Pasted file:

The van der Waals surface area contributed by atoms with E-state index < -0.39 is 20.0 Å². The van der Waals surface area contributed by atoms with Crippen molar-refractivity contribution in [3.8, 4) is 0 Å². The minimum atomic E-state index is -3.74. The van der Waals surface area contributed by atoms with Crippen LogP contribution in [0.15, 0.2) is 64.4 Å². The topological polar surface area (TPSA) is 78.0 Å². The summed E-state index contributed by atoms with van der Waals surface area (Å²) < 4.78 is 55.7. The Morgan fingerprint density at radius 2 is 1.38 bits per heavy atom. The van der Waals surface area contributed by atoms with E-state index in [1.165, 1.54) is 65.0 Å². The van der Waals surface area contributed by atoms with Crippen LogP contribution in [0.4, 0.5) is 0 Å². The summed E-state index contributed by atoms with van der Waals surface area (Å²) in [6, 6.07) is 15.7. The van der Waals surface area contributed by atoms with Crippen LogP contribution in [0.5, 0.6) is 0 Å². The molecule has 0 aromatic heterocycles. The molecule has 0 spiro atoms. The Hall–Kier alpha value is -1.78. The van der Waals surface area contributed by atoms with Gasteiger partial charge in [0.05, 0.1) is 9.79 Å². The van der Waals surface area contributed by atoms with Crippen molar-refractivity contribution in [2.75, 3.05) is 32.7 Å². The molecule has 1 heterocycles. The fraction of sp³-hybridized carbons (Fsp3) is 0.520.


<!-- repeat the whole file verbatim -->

The van der Waals surface area contributed by atoms with E-state index < -0.39 is 20.0 Å². The van der Waals surface area contributed by atoms with Crippen molar-refractivity contribution in [3.8, 4) is 0 Å². The minimum atomic E-state index is -3.74. The van der Waals surface area contributed by atoms with Crippen LogP contribution in [0.15, 0.2) is 64.4 Å². The topological polar surface area (TPSA) is 78.0 Å². The summed E-state index contributed by atoms with van der Waals surface area (Å²) < 4.78 is 55.7. The Morgan fingerprint density at radius 2 is 1.38 bits per heavy atom. The van der Waals surface area contributed by atoms with E-state index in [1.165, 1.54) is 65.0 Å². The van der Waals surface area contributed by atoms with Crippen LogP contribution in [0.4, 0.5) is 0 Å². The summed E-state index contributed by atoms with van der Waals surface area (Å²) in [6, 6.07) is 15.7. The van der Waals surface area contributed by atoms with Crippen LogP contribution in [0.5, 0.6) is 0 Å². The molecule has 0 aromatic heterocycles. The molecule has 0 spiro atoms. The Hall–Kier alpha value is -1.78. The van der Waals surface area contributed by atoms with Gasteiger partial charge in [0.05, 0.1) is 9.79 Å². The van der Waals surface area contributed by atoms with Crippen molar-refractivity contribution in [2.75, 3.05) is 32.7 Å². The molecule has 1 heterocycles. The fraction of sp³-hybridized carbons (Fsp3) is 0.520.